Also, I'd very strongly recommend that you go to some of the separation/divorce meetups which are on every week in Dublin. There's one on in Clarke's Phibsboro each Monday night (but it finishes next Monday for August, as the courts are also closed for that month), and in the Clayton Hotel in Leopardstown every Thursday night. At the very least, you should get solace from hearing other cases and what happened. I found it particularly helpful to talk to people who have gone through the system and the advice they have.

    1. Northside support group: [I'd give Paddy, Christy or Deirdre a ring there beforehand]
    2. Southside support group:

    Take care of yourself. Really prioritise that. Get out for that routine walk or run. Eat healthily and protect your energy. Develop skills to stop thinking about it (I know it's hard!)

    PS: Divorce makes more sense nowadays than separation (at least for most of us). Wait the two years that our Papist taliban legislators specify (as if we, grown adults, don't know our own marriage is over!) and apply for it as it costs the same pretty much as a judicial separation.

  • Registered Users, Subscribers Posts: 13,449 ✭✭✭✭antodeco

    Thank you both for the replies.

    My mind is all over the place. I've worked hard my whole life to support my kids and family. I've given them what they wanted and have paid for everything (as is right I was the higher earner).

    It just hurts to have someone treat someone like that after everything. As far as I was concerned, we were (are) very amicable so I'm absolutely blindsided by this.

    Really good idea about the support groups. I think it's really what I need.

  • Registered Users Posts: 13,488 ✭✭✭✭Dial Hard

    Sorry, but it's not "right" that the higher earner pays for everything. If both partners are working then both should contribute proportionately to their income.

    That mindset might explain why your wife now feels so entitled, so shake it off, and pronto.

  • Posts: 0 [Deleted User]

    Felicitously enough as per Dial Hard's comment I went to a Men's Aid peer support meeting recently and again and again men had the same story. They kept facilitating and dancing around the eggshells for years to keep the peace and for "crumbs of affection" and then when they couldn't take it anymore, all hell broke loose on them.

    The control levers upped many notches, the nastiness, spitefulness and vindictiveness got more intense because, for the first time in the relationship, their spouse was not in control. Every thing, every single thing, was about control. We reap what we sow - we have created an entitled monster and at heart a huge bully in all our years of keeping the head down. We are doubly screwing ourselves in all those years of not wanting to rock the boat (in fairness to the reality, practically everybody was also threatened that if they rocked the boat, they would lose their kids and home). The initial relief all the guys felt at ending it was, in every single case, replaced by more threats and allegations and more fear on their part.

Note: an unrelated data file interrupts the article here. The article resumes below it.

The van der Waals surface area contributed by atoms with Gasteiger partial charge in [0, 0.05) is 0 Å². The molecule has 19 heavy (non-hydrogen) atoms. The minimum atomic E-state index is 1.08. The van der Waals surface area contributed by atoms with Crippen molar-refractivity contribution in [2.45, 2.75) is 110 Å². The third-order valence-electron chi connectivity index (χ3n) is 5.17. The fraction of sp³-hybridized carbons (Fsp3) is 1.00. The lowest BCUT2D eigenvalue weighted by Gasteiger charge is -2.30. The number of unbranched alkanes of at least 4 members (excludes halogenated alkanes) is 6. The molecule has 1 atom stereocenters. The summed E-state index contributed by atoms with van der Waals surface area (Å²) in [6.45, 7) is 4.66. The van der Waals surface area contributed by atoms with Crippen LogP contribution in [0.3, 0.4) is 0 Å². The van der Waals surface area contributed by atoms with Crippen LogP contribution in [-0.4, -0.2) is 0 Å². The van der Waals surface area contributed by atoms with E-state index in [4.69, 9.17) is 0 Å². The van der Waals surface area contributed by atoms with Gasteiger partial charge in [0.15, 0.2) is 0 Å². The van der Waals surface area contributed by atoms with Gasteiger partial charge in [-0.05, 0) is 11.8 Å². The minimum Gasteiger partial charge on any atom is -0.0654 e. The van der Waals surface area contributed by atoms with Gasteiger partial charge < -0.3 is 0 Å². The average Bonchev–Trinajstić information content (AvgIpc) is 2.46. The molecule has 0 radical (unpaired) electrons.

If you've always been facilitating their control, it gets even worse when you end it, not better, as they are completely disorientated and, as they see it, fighting for their lives in this new world you've initiated. If you are with somebody with control issues, do not leave the family home but document everything, have the record button ready on your phone anytime they approach.... Legally try and get as separate as you can from her and definitely do not agree to share the family home in any "final" settlement because it's a stalling tactic: false allegations and court orders will follow from this sort of control freak as sure as night follows day. This sort of thing does not just happen "other people".

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  • Posts: 0 [Deleted User]

    Get out there and talk to select people. There's often dignity in silence, but there's comfort in hearing other stories and how people dealt with similar issues. It's clichéd that no two cases are the same, but there are certainly huge commonalities when you talk with people who are at various points in the divorce process. Especially at the start, I found advice from people who had gone through the divorce process hugely helpful and spot-on in hindsight.